Wednesday, September 9, 2009

Then and Now: Northwest Center City viewed from City Hall tower, Philadelphia


In Philadelphia's collective memory, Broad Street Station seems to be best remembered not for the station building itself, but for its massive elevated viaduct which ran along toward Filbert Street toward the Schuylkill River, infamously known as the "Chinese Wall." Indeed, the railroad viaduct posed an enormous physical and economic barrier between Logan Square and the fashionable Rittenhouse Square area south of Market Street. Apart from the completion of the Benjamin Franklin Parkway, Northwest Center City saw relatively little development before 1950s.

After the Pennsylvania Railroad's rerouting of intercity trains to 30th Street Station and commuter rail lines to Suburban Station in the 1930s, Broad Street Station was made nearly obsolete, and its days were numbered. The demolition of the station and its accompanying tracks in 1953 opened a large swath of centrally located, high-value downtown land for redevelopment. In accordance with the city's plans, the corridor was to become a showpiece modern office district of the sort very in vogue among planners at the time. Over 60 years later, the Penn Center/Market West area remains downtown Philadelphia's premier office district.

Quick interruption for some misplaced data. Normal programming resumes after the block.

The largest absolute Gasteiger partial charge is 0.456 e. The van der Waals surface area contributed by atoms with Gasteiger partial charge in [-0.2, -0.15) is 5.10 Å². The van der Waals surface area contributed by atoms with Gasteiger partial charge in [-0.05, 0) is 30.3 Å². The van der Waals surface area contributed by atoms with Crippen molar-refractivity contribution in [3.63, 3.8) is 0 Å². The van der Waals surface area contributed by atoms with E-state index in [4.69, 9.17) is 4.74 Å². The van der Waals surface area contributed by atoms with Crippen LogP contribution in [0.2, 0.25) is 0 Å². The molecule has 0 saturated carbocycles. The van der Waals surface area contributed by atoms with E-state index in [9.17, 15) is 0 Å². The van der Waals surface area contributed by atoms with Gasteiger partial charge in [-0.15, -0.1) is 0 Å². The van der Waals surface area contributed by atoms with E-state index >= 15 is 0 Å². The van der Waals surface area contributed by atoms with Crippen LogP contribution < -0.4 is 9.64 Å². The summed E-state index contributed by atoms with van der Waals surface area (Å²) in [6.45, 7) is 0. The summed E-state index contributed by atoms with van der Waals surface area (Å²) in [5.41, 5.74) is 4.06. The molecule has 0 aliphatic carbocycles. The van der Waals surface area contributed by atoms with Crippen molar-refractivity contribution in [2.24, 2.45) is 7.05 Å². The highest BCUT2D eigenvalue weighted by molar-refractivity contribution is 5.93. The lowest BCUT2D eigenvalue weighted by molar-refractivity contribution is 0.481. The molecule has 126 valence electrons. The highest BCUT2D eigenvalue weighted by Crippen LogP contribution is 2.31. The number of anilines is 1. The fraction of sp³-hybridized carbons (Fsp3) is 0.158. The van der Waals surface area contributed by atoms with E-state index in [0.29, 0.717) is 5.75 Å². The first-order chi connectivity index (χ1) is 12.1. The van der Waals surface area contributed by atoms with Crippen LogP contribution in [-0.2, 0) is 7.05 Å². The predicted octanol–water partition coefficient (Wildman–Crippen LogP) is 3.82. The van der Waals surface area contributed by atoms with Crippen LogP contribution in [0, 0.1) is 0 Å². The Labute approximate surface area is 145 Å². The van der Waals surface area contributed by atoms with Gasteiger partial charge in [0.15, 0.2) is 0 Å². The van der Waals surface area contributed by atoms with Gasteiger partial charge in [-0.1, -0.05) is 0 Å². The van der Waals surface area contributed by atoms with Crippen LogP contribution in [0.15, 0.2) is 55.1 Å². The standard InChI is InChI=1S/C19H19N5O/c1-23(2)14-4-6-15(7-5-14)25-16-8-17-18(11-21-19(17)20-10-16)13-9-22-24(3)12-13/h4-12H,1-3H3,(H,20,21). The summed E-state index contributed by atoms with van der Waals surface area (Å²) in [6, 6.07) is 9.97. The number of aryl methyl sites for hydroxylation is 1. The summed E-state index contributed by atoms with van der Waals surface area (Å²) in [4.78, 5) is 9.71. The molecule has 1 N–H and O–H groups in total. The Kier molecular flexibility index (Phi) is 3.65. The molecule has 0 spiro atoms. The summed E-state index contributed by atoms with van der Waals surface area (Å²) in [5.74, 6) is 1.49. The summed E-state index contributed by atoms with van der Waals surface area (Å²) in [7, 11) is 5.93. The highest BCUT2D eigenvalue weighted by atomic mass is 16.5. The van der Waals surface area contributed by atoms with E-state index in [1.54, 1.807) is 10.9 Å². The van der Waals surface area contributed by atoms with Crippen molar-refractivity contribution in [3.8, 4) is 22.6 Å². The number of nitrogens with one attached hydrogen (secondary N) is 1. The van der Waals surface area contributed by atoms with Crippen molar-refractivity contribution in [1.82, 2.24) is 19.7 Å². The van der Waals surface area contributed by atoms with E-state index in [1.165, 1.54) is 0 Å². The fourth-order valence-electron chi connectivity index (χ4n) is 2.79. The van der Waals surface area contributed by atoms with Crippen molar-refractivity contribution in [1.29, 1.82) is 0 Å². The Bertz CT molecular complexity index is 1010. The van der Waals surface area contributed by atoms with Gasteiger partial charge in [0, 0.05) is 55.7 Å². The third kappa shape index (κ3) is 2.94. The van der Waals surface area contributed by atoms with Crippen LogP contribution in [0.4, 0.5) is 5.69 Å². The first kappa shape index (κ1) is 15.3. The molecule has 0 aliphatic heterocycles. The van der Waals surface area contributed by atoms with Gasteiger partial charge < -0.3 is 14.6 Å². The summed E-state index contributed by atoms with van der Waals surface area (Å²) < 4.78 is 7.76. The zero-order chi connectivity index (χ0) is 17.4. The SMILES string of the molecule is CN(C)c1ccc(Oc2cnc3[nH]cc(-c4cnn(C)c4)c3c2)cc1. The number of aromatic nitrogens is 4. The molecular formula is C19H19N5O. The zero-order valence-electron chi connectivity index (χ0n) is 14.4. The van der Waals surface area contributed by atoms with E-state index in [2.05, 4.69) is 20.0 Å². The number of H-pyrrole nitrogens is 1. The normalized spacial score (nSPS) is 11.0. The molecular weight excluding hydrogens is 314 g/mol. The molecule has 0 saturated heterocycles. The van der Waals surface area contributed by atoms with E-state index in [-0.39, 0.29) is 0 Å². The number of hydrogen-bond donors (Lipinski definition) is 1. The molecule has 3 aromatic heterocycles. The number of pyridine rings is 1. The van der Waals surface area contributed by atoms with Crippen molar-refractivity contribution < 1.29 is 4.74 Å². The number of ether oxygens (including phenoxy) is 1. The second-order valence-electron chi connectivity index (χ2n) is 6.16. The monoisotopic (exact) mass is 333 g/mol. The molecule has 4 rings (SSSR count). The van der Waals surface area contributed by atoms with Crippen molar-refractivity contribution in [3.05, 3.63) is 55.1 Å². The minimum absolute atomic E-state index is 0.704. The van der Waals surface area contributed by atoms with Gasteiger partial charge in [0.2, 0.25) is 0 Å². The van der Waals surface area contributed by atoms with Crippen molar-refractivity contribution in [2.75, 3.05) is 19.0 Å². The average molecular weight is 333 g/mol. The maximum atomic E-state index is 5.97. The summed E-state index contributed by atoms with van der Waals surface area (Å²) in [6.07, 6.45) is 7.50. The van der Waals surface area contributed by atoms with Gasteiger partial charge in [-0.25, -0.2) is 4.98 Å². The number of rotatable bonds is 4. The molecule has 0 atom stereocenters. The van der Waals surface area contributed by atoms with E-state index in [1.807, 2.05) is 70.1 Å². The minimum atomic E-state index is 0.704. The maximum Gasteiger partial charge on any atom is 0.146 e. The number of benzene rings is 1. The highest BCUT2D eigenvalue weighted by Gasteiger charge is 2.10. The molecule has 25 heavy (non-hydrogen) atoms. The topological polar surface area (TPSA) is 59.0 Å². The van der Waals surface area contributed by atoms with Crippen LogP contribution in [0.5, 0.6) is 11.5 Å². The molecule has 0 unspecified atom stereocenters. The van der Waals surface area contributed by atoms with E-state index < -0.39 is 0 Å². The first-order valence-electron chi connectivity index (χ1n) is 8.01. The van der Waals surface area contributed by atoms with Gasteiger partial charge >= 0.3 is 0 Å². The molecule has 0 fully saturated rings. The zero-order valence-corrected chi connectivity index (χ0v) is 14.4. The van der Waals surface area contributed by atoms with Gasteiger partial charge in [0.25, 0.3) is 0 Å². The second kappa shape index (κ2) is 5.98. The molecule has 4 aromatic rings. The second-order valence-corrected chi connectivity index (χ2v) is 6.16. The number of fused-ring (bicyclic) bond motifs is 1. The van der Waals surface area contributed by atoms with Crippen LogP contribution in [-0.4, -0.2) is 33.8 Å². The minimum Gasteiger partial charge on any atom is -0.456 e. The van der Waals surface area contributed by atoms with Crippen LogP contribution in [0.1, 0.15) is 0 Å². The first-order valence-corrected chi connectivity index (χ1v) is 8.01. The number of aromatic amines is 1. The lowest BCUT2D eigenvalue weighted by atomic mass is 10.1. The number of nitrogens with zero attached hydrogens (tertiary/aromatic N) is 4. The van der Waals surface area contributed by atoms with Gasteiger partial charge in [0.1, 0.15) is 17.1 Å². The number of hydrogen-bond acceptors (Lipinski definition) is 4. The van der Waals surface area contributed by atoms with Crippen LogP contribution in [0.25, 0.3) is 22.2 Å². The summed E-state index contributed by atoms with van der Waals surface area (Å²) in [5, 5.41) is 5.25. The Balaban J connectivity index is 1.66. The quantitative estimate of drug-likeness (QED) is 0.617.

The area has been so completely transformed that the only major building that survives from the original view is the John T. Windrim-designed Bell Telephone Building at 1613 Arch Street, seen under construction in the original photograph.

Original photo: Rolston, N.M. "Department of City Transit-969-0." 1915. Philadelphia City Archives. Philadelphia Department of Records. 6 Sep. 2009.

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